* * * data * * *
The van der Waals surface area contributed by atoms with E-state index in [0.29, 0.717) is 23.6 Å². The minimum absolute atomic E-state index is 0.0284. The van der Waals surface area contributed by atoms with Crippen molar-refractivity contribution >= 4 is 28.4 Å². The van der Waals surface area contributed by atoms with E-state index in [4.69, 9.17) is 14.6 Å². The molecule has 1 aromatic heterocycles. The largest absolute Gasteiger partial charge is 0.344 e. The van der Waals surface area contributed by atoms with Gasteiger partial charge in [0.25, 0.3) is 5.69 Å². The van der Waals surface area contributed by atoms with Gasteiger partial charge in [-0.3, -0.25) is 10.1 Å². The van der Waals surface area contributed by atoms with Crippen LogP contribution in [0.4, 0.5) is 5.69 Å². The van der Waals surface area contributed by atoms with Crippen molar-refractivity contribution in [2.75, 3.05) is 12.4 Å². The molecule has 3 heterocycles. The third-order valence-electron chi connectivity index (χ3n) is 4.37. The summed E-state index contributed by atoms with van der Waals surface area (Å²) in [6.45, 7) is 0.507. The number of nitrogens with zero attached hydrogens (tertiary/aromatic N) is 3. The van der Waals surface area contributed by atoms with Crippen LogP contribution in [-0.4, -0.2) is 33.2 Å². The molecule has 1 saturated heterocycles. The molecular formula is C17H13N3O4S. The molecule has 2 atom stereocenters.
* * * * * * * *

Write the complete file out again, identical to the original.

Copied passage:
The van der Waals surface area contributed by atoms with E-state index in [0.29, 0.717) is 23.6 Å². The minimum absolute atomic E-state index is 0.0284. The van der Waals surface area contributed by atoms with Crippen molar-refractivity contribution >= 4 is 28.4 Å². The van der Waals surface area contributed by atoms with E-state index in [4.69, 9.17) is 14.6 Å². The molecule has 1 aromatic heterocycles. The largest absolute Gasteiger partial charge is 0.344 e. The van der Waals surface area contributed by atoms with Gasteiger partial charge in [0.25, 0.3) is 5.69 Å². The van der Waals surface area contributed by atoms with Gasteiger partial charge in [-0.3, -0.25) is 10.1 Å². The van der Waals surface area contributed by atoms with Crippen LogP contribution in [0.4, 0.5) is 5.69 Å². The van der Waals surface area contributed by atoms with Crippen molar-refractivity contribution in [2.75, 3.05) is 12.4 Å². The molecule has 3 heterocycles. The third-order valence-electron chi connectivity index (χ3n) is 4.37. The summed E-state index contributed by atoms with van der Waals surface area (Å²) in [6.45, 7) is 0.507. The number of nitrogens with zero attached hydrogens (tertiary/aromatic N) is 3. The van der Waals surface area contributed by atoms with Crippen LogP contribution in [-0.4, -0.2) is 33.2 Å². The molecule has 1 saturated heterocycles. The molecular formula is C17H13N3O4S. The molecule has 2 atom stereocenters.